A long and deep study of user behaviour in the UK by a Cambridge prof confirms that when an honest person tries to do something legal that is blocked by Digital Rights Management technology, it encourages the person to start downloading infringing copies for free from the net, since these copies are all DRM-free.
Akester's new paper, "Technological accommodation of conflicts between freedom of expression and DRM: the first empirical assessment," does pretty much what its title implies. Akester spent the last few years interviewing dozens of lecturers, end users, government officials, rightsholders, and DRM developers to find how DRM and anticircumvention laws affected actual use…
Everybody that Akester spoke with had some problem of their own. Film lecturers, who are allowed to put together clip compilations under UK law, still can't (legally) bypass the CSS encryption on DVDs.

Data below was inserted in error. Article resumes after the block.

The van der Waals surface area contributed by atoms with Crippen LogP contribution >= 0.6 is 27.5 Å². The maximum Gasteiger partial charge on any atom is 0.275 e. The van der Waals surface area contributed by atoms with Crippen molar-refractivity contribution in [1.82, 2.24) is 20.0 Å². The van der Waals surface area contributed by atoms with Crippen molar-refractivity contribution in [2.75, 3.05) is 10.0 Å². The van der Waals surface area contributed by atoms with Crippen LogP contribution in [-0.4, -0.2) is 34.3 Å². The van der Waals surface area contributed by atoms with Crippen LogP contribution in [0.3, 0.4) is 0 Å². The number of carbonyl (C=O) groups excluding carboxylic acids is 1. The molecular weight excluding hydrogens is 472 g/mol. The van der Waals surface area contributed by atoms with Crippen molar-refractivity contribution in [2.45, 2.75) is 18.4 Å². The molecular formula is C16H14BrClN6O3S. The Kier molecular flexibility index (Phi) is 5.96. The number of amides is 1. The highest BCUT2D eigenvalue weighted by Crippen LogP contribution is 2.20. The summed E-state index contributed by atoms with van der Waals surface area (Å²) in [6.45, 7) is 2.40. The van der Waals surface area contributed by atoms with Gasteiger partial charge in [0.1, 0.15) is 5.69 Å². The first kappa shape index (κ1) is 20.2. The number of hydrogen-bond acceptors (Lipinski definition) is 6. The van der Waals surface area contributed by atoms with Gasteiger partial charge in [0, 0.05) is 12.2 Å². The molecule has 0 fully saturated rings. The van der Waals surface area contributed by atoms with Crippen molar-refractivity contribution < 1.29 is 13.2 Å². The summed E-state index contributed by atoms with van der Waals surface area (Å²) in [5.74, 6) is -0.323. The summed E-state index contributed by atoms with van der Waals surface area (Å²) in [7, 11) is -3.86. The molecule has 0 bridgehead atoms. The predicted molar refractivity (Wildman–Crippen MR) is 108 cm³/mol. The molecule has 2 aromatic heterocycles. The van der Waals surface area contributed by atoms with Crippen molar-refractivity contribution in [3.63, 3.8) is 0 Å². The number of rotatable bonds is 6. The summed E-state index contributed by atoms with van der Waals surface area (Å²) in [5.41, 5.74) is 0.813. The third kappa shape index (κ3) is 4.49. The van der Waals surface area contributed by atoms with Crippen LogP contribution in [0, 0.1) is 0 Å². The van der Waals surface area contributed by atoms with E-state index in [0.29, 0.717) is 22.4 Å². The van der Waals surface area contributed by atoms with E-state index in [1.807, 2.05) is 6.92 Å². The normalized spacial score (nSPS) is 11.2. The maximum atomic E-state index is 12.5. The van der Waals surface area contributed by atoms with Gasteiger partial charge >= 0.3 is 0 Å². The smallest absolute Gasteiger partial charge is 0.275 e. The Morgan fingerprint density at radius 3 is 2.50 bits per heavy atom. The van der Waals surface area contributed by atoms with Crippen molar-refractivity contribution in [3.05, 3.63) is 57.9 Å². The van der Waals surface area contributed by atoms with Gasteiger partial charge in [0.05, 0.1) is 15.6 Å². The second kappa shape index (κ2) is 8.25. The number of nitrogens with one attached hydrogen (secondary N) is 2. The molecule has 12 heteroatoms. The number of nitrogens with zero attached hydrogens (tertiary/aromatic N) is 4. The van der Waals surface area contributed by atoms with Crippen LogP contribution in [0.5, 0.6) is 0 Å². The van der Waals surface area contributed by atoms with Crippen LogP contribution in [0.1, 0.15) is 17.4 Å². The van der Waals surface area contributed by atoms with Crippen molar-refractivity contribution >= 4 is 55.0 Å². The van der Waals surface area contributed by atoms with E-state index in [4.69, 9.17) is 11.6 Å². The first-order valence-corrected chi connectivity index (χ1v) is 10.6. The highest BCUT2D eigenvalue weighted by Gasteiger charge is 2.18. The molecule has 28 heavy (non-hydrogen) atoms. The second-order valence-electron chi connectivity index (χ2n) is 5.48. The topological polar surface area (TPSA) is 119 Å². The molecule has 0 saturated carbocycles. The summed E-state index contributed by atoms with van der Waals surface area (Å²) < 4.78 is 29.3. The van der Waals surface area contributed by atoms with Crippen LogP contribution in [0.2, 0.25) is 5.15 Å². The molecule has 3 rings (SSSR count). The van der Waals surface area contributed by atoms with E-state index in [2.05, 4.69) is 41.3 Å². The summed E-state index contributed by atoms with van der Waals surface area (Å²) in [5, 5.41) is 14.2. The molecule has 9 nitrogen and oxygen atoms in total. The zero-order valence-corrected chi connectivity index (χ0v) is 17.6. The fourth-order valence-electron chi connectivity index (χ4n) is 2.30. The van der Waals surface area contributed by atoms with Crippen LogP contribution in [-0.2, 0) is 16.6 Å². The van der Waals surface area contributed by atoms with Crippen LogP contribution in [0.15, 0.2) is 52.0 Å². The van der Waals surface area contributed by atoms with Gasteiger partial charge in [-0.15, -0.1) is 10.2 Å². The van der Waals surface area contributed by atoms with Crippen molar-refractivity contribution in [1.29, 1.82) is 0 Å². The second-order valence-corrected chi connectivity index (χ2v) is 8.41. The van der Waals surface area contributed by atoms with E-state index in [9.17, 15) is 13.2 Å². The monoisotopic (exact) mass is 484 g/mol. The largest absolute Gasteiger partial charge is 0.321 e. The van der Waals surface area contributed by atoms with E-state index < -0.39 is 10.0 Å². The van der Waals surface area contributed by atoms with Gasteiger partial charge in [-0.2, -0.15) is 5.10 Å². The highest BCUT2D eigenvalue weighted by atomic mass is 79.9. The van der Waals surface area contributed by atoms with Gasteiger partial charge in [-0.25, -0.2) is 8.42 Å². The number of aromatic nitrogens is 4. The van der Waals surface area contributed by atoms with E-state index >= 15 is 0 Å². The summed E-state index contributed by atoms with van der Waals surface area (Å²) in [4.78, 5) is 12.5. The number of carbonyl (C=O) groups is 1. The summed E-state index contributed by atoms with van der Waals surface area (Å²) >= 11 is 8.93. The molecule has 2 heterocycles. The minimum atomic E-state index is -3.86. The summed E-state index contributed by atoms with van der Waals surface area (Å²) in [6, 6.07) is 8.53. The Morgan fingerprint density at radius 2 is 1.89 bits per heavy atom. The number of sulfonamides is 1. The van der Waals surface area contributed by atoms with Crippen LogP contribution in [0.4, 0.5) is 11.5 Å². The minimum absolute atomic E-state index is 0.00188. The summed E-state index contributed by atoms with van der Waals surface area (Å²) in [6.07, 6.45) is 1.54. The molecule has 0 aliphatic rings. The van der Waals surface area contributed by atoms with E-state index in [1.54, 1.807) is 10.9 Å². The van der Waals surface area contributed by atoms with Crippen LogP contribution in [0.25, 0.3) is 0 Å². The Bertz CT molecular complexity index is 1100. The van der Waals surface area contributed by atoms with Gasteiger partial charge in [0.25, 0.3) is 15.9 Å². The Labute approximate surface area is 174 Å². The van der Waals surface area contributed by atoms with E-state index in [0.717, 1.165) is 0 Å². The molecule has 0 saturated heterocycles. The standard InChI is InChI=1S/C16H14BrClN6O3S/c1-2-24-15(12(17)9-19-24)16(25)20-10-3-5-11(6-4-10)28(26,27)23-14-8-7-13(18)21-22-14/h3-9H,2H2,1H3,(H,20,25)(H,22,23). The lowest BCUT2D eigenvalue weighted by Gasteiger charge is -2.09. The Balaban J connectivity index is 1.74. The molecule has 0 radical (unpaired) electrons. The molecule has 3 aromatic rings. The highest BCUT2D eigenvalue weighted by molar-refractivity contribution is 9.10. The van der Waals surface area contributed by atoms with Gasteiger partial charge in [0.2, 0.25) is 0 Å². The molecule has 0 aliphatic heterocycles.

Lecturers who don't know how to bypass the DRM are faced with an unappealing choice: those "unable to extract a clip from a commercial DVD lodged in their library collection are forced to tailor the content of their lectures to the VHS materials at their disposal. They contend that this happens frequently, given that most commercial DVDs are DRM protected."